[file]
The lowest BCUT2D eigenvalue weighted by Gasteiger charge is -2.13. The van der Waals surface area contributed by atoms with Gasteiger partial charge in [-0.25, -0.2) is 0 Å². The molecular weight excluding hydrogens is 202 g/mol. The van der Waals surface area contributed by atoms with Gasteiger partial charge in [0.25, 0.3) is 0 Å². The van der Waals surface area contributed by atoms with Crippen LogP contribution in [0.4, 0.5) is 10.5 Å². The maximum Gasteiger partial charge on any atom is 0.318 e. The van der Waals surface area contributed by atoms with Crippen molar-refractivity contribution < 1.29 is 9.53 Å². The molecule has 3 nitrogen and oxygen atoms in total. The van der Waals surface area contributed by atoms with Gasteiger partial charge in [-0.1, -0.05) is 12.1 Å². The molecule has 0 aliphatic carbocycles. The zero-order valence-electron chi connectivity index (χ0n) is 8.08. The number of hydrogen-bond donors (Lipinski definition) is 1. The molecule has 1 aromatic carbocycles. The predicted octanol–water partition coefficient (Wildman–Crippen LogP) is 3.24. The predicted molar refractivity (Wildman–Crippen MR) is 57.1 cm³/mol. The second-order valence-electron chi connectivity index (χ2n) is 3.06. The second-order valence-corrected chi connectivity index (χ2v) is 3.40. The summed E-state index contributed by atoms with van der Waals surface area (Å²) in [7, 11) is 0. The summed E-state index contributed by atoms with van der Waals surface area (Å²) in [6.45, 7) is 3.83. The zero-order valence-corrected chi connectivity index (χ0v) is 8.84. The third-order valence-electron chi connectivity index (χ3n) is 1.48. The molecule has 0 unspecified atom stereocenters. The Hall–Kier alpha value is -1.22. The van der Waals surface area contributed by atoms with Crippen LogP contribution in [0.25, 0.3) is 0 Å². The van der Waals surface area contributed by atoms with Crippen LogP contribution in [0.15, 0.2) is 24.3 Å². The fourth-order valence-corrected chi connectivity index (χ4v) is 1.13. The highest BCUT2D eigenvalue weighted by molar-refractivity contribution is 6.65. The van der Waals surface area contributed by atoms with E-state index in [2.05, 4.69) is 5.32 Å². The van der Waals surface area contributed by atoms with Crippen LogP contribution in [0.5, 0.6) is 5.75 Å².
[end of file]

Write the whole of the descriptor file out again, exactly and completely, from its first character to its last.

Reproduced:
The lowest BCUT2D eigenvalue weighted by Gasteiger charge is -2.13. The van der Waals surface area contributed by atoms with Gasteiger partial charge in [-0.25, -0.2) is 0 Å². The molecular weight excluding hydrogens is 202 g/mol. The van der Waals surface area contributed by atoms with Gasteiger partial charge in [0.25, 0.3) is 0 Å². The van der Waals surface area contributed by atoms with Crippen LogP contribution in [0.4, 0.5) is 10.5 Å². The maximum Gasteiger partial charge on any atom is 0.318 e. The van der Waals surface area contributed by atoms with Crippen molar-refractivity contribution < 1.29 is 9.53 Å². The molecule has 3 nitrogen and oxygen atoms in total. The van der Waals surface area contributed by atoms with Gasteiger partial charge in [-0.1, -0.05) is 12.1 Å². The molecule has 0 aliphatic carbocycles. The zero-order valence-electron chi connectivity index (χ0n) is 8.08. The number of hydrogen-bond donors (Lipinski definition) is 1. The molecule has 1 aromatic carbocycles. The predicted octanol–water partition coefficient (Wildman–Crippen LogP) is 3.24. The predicted molar refractivity (Wildman–Crippen MR) is 57.1 cm³/mol. The second-order valence-electron chi connectivity index (χ2n) is 3.06. The second-order valence-corrected chi connectivity index (χ2v) is 3.40. The summed E-state index contributed by atoms with van der Waals surface area (Å²) in [7, 11) is 0. The summed E-state index contributed by atoms with van der Waals surface area (Å²) in [6.45, 7) is 3.83. The zero-order valence-corrected chi connectivity index (χ0v) is 8.84. The third-order valence-electron chi connectivity index (χ3n) is 1.48. The molecule has 0 unspecified atom stereocenters. The Hall–Kier alpha value is -1.22. The van der Waals surface area contributed by atoms with Crippen LogP contribution in [0.25, 0.3) is 0 Å². The van der Waals surface area contributed by atoms with Crippen LogP contribution in [0.15, 0.2) is 24.3 Å². The fourth-order valence-corrected chi connectivity index (χ4v) is 1.13. The highest BCUT2D eigenvalue weighted by molar-refractivity contribution is 6.65. The van der Waals surface area contributed by atoms with E-state index in [2.05, 4.69) is 5.32 Å². The van der Waals surface area contributed by atoms with Crippen LogP contribution in [0.5, 0.6) is 5.75 Å².